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Eat For Your Dosha With These Ayurvedic Breakfast Ideas

Liz Moody
Contributing Food Editor
By Liz Moody
Contributing Food Editor
Liz Moody is a food editor, recipe developer and green smoothie enthusiast. She received her creative writing and psychology degree from The University of California, Berkeley. Moody is the author of two cookbooks: Healthier Together and Glow Pops and the host of the Healthier Together podcast.
Kulreet Chaudhary, M.D.
Medical review by
Kulreet Chaudhary, M.D.
Neurologist
Kulreet Chaudhary, M.D., is a neurologist. She received her M.D. from Loma Linda University School Of Medicine.
Image by mbg Creative / Various, iStock
Last updated on August 24, 2021

Eating for your dosha can make you feel more clearheaded, energetic, and satiated, according to internationally renowned ayurvedic healer Acharya Shunya. What better time to reap all of these benefits than at breakfast, when you're setting the tone for the rest of your day? We asked Acharya to share the best breakfast for every dosha, and here's what she delivered.

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Vata Breakfast: Spiced Bananas

If you're vata dominant, heavy, oily, and bulky foods can help prevent brain fog and fatigue. The spices in my spiced banana recipe aid with digestion and prevent gas. Why banana? It's a power source of nutrition that works as a mild natural laxative. The earth and water elements of bananas counterbalance vata's air and space ones. They also ensure good elimination, as bananas are oily and add bulk. This is important since vata types are vulnerable to constipation.

This recipe is fast and easy to make. For convenience, pre-blend the spices and keep it in a shaker. You can also replace banana with (or add) sweet potato, figs, or ripe mangoes.

Ingredients

  • 1 large or 2 medium ripe bananas
  • ½ teaspoon ground cumin
  • ¼ teaspoon rock salt
  • ½ teaspoon lemon juice
  • 1 teaspoon cilantro, minced
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Method

  1. Peel and dice banana(s) into bite-size pieces.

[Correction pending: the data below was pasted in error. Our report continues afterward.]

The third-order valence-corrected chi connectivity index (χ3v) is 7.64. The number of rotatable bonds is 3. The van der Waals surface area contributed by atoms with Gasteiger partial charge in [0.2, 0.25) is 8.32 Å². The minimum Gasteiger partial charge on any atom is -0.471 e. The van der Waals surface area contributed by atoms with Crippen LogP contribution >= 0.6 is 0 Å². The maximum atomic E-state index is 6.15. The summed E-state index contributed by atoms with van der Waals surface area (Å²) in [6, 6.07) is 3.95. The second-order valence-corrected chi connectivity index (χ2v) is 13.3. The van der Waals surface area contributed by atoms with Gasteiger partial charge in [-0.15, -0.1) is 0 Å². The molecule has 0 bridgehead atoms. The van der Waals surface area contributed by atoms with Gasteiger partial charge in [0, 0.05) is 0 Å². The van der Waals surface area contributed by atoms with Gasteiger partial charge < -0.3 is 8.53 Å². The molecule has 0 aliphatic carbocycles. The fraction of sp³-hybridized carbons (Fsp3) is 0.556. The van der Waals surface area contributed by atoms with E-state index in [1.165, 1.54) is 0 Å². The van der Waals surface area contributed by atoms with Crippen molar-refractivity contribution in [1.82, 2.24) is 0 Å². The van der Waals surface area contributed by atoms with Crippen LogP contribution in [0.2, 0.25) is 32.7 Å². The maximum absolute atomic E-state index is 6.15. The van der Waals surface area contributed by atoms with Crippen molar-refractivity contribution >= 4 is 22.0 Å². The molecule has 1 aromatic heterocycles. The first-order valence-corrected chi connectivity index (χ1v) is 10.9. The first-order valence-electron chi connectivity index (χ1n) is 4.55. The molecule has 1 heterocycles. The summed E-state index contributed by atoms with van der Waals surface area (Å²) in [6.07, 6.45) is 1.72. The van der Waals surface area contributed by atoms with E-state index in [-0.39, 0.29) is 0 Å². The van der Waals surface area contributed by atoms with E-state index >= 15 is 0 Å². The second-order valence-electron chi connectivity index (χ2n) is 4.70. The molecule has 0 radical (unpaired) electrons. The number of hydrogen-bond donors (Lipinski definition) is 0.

2. Sprinkle cumin, salt, and lemon juice over banana.
  3. Toss and mix well. Garnish with minced cilantro.

Pitta breakfast: Creamy Semolina

Wheat is perceived as an evil food these days, but for pittas, wheat can be sweet, cool, and soothing. It's a nutritious food that has been a staple in India and many other countries for centuries. Known for increasing vitality and immunity, wheat flour increases balance and supports digestion. In this recipe, both wheat and milk, which are cooling and nourishing, are combined to create my delicious creamy breakfast semolina. Feel free to substitute cow milk for goat or rice milk.

Ingredients

  • ¼ cup wheat semolina
  • 1 cup whole milk
  • 1 tablespoon ghee (clarified butter)
  • ¼ teaspoon ground cardamom
  • 2 to 3 saffron threads (optional)
  • 1 tablespoon slivered almonds (optional)
  • 1 tablespoon raisins (optional)
  • Cane sugar, to taste (1 to 2 teaspoons)
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Method

  1. Dry roast the semolina in a pan until lightly toasted.
  2. Slowly add milk to the pan, stirring constantly to avoid lump formation.
  3. Add cardamom and saffron to the milk and wheat mixture. Bring it to a boil.
  4. Reduce heat and simmer for 8 to 10 minutes until a thin porridge-like consistency is achieved. If too thick, add more water.
  5. Add almonds and raisins.
  6. Serve immediately. Eat hot.

Kapha breakfast: Mung Bean Pancakes

For kapha types, mung bean pancakes are the perfect way to start the day. Mung beans are a highly underrated superfood, in my opinion. They have a unique composition of being light yet satisfying. These pancakes are a part of my daily breakfast routine. If your family is comprised of different doshas, you'll want to make it a part of yours, too, since all doshas can eat these pancakes every day.

Ingredients

  • 1 cup yellow mung beans (soaked 3 hours or overnight)
  • ½ teaspoon ground, roasted cumin
  • ½ teaspoon rock salt
  • ¼ teaspoon ground turmeric
  • ¼ teaspoon grated fresh ginger
  • ⅛ teaspoon asafetida
  • 2 tablespoons ghee
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Method

  1. Drain soaking liquid from mung beans and place in a blender. Blend on high speed for about 1 minute, adding a small amount of water (about 2 tablespoons) until smooth.
  2. Add cumin, salt, turmeric, ginger, and asafetida, and blend again briefly in the mixture with enough water so that the batter is a medium-thin consistency similar to wheat-flour pancake batter.
  3. Heat a small amount of ghee (½ to 1 teaspoon) in a skillet or griddle on medium heat.
  4. Drop a small ladle full of batter (¼ cup) onto griddle and spread in a circle. Cook on first side until edges start to brown and lift, about 5 minutes.
  5. Flip pancake with spatula and cook on second side until golden brown, about 3 to 5 minutes.
  6. Repeat steps 3 through 5 with the rest of the batter and ghee.
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Liz Moody
Liz Moody
Contributing Food Editor

Liz Moody is an author, blogger and recipe developer living in Brooklyn, New York. She graduated with a creative writing and psychology degree from The University of California, Berkeley. Moody has written two cookbooks: Healthier Together: Recipes for Two—Nourish Your Body, Nourish Your Relationships and Glow Pops: Super-Easy Superfood Recipes to Help You Look and Feel Your Best. She also hosts the Healthier Together Podcast, where she chats with notable chefs, nutritionists, and best-selling authors about their paths to success. Her work has been featured in Vogue, Glamour, Food & Wine & Women’s Health.